פ’ בהעלותך תשע”ח
Volume 24, Issue 4
INSIGHTS from the SEDRA
Insights from the Sedra is a project of the Scholars’ Kollel of Great Neck. It aims to provide several questions and answers about the Sedra, culled from various commentaries, including the following: Baal Haturim, Darash Moshe, Vedebarta Bam by Rabbi Moshe Bogomilsky, Torah Treasures by Dov Furer, Wellsprings of Torah by Alexander Friedman, and Kol Dodi by Rabbi Dovid Feinstein, Great Torah Lights by Rabbi Yitzchak Meir Goodman, Something To Say by Dov Wasserman, The Vilna Gaon, and Growth Through Torah by Zelig Pliskin.
בהעלתך את הנרת
“When you raise (light) the lamps…” (8:2)
In all Torah references to the menorah, the verb used for lighting is להעלות. Obviously, the concept is that the flame rises up, so it is viewed as “raising” a flame. In fact, not once does the Torah use the word commonly used today for lighting a flame, להדליק.
Quoting Chazal, Rashi states that this verb implies that the one who kindles should do so carefully until “the flame rises by itself.” In this verse, many see a hint about the way we must train our children. The flame symbolizes the fire of Torah and Judaism, and the act of lighting is the act of transmitting to the next generation. The father must see to it that his children are taught to such an advanced level that they can continue and proceed on their own to grow spiritually. Education is successful when we can see that “the flame” continues to rise on its own and our children continue to progress. (Great Torah Lights)
וזה מעשה המנורה
“This is the workmanship of the Menorah…” (8:4)
The menorah was all of one piece. So too, Israel, the bearer for light in the world, is made up of a single piece without any external additions. Israel is an entity, all of one piece. The nation is the sum of all of its individuals which taken together form the national character.
Following the mystical traditions of kaballah, the seven branches of the Menorah symbolize the seven factors that are the source of inspiration for that character: chessed – love; din – justice; tiferet – harmony; netzach – continuity; hod – form; yesod – organic life; and malchut – kingship. When these seven qualities work in perfect unity, the menorah, made all of one piece, shines forth in a dazzling brightness. (Likutei Sichot)
בחדש השני בארבעה עשר יום…יעשו אתו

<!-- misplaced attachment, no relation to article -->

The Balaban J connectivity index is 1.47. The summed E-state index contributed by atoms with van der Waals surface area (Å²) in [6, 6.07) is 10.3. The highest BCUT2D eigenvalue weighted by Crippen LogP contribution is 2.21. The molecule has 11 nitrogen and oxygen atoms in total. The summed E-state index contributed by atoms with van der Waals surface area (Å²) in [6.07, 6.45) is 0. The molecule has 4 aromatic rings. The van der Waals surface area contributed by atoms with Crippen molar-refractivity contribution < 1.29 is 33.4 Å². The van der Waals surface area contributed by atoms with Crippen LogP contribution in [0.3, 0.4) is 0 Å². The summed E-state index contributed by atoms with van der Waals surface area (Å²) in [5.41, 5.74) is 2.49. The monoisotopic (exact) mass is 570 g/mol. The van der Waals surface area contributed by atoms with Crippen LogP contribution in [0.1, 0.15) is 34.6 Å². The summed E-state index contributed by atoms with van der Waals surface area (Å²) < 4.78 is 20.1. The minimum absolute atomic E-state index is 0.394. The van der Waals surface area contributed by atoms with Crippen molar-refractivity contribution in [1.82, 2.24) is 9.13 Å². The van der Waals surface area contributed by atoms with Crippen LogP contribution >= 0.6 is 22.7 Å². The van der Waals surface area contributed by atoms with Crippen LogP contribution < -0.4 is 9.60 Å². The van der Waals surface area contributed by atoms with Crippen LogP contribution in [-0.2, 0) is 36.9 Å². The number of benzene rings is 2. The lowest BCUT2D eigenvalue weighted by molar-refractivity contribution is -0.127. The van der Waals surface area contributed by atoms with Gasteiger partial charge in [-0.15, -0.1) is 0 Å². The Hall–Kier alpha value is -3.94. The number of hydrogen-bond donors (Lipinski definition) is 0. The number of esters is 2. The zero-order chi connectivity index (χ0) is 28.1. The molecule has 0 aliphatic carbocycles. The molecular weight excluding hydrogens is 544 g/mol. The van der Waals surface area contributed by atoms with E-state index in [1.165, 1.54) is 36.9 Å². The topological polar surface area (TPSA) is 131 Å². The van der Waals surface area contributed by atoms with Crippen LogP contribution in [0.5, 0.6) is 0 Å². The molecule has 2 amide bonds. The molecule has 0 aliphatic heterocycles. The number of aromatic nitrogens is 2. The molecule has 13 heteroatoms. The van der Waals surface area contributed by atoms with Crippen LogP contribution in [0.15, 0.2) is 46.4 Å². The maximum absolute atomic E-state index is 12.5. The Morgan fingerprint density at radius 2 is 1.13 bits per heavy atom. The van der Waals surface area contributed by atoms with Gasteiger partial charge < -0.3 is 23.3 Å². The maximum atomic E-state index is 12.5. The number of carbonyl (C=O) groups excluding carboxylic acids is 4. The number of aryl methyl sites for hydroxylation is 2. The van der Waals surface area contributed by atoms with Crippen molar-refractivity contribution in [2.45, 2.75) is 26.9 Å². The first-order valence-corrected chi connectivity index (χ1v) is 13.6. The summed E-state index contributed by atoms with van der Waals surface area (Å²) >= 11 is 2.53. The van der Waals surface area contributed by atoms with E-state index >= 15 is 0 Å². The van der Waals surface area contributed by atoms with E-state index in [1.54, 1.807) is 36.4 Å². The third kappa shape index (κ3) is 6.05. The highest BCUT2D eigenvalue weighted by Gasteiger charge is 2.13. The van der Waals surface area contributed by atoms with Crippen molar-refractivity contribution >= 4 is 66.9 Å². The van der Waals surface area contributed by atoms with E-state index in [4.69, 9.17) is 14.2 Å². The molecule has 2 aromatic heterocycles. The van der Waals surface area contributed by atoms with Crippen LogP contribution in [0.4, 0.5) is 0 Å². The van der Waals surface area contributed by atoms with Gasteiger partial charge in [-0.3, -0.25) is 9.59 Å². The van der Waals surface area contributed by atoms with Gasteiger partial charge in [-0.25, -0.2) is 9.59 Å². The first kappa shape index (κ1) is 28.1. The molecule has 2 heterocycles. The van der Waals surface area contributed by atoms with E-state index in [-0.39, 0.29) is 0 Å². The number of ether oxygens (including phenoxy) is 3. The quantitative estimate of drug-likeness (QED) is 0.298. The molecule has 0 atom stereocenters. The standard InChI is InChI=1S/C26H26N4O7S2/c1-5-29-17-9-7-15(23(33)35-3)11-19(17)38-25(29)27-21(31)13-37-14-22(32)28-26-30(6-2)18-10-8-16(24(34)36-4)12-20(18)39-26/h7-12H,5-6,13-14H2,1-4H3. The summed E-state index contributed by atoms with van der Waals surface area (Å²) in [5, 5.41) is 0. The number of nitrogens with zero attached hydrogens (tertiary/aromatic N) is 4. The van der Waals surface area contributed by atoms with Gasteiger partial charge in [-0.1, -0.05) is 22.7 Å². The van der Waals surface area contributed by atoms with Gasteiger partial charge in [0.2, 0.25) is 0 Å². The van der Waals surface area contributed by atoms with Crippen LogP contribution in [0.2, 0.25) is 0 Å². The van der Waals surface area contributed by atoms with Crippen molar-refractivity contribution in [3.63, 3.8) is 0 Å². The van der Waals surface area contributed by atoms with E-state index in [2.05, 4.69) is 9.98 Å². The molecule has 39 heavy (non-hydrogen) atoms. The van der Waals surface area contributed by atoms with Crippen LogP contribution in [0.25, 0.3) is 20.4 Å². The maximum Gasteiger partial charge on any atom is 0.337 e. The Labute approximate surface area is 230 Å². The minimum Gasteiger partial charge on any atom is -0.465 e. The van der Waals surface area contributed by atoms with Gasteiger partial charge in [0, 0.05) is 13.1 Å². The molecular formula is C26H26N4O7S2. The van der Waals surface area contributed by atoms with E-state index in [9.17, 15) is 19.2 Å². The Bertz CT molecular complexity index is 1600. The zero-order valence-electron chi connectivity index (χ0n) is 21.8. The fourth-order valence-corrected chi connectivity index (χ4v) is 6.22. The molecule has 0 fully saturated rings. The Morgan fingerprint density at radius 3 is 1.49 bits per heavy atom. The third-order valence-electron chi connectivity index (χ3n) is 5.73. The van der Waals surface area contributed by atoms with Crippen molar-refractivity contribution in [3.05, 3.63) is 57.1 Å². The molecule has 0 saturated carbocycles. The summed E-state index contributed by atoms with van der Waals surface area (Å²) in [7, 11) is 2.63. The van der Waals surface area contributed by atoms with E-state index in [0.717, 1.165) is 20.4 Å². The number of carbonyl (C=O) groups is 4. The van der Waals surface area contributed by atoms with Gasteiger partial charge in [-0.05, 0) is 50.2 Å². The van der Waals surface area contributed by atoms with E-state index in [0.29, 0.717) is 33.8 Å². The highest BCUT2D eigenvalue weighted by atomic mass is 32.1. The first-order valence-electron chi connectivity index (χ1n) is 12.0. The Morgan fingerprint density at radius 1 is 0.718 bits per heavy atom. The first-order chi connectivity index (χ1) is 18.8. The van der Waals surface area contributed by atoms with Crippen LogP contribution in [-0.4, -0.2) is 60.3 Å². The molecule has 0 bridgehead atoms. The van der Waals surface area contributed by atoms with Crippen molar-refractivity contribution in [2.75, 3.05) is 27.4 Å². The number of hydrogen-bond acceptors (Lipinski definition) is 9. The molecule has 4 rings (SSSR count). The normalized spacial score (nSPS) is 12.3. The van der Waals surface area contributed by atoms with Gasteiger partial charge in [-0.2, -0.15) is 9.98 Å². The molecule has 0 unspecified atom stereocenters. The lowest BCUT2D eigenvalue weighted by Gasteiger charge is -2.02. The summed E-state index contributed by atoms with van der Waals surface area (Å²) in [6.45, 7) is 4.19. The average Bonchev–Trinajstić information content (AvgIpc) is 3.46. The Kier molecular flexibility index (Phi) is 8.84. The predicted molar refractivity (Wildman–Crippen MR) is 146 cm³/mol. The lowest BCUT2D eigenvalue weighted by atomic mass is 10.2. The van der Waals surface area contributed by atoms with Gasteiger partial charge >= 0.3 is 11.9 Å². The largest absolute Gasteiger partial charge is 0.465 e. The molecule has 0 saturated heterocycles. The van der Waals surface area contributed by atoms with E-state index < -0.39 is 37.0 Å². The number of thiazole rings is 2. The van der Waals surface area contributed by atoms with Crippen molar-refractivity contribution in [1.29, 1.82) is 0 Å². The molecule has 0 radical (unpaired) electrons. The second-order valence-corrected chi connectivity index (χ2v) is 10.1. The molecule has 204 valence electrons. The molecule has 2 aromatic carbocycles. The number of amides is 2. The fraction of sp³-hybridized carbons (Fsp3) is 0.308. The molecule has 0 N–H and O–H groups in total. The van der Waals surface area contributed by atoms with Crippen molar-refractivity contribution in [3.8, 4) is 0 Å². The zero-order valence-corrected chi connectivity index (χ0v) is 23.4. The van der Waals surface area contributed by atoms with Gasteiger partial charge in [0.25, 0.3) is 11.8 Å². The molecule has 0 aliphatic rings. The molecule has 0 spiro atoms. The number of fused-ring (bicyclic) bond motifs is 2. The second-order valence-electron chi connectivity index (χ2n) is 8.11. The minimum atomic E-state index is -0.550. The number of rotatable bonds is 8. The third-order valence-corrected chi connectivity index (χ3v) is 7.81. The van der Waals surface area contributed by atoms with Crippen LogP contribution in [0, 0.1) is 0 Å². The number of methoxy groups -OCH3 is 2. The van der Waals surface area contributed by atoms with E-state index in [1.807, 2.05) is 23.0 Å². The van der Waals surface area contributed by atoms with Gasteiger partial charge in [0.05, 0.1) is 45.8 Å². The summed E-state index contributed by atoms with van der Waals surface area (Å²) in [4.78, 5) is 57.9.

“He must offer up (the Passover sacrifice) in the afternoon on the 14th day of the second month…” (9:11)
The lesson of the second Passover is that it is never too late to set things right. Even if one Is spiritually sullied or has wandered far from the realm of holiness, G-d still gives him a fresh opportunity to rewrite the past and to right all wrongs. (Lubavitcher Rebbe)
ויהי בנסע הארון…שובה ה’ רבבות אלפי ישראל
“And it came to pass when the Ark set forward…Return, O G-d, to the myriad of thousands of Israel…” (10:35-36)
QUESTION: Why are there nunin hafukin – inverted “nuns” – setting off the two verses of “vayehi binso’a”?
ANSWER: In Aramaic the word “nun” means fish (see Onkelos 11:5). The life of a fish depends in large measure on its ability to swim upstream. If it permits itself to be swept along by the current of the rapids or the tide, it will be scuttled and squashed. It is only because Hashem has endowed the fish with the precious instinct of self-preservation, whereby it is able to swim upstream against the current, that it can survive and increase.
Jews have been compared to fish. Our forefather Yaakov blessed his children that
“vegidgu larov bekerev ha’aretz” – “and may they increase abundantly like fish in the midst of the earth”. His intent was that just as fish swim against the tide, so to his children should swim upstream and resist the temptation to take the easy way by going with the tide of fads and crazes which lead to the dissolution of our teachings and the scuttling of our people.
The message of the nunin hafukin – “inverted nuns” – in connection with “vayehi binso’a ha’aron” is that to travel with the holy Ark a Jew must be ready to go against the tide and proudly stand resolute in his convictions. (HaRav Dov Aryeh Berzon z”l)
והאיש משה ענו מאד מכל האדם אשר על פי האדמה
“Moshe was exceedingly humble, more so than any other person on earth…” (12:3)
Humility is not the result of underestimating one’s true worth. Moshe understood very well that he was an extraordinary individual, who had been chosen by G-d to lead the Jewish people out of Egypt and to receive the Torah on their behalf. However, Moshe also thought that had G-d given his lofty traits to someone else, that person would have been able to reach an even higher level than he had attained.
Humility is often misunderstood as simply the lack of boastfulness: We are “humble” if we feel superior to others as long as we don’t boast about it! True humility, however, is learned from Moshe. We should be fully aware of whatever greatness we possess, but attribute it to G-d rather than to ourselves. This allows us to respect other people and see them in a positive light, inasmuch as G-d blessed them with their own unique qualities. (Likutei Sichot)
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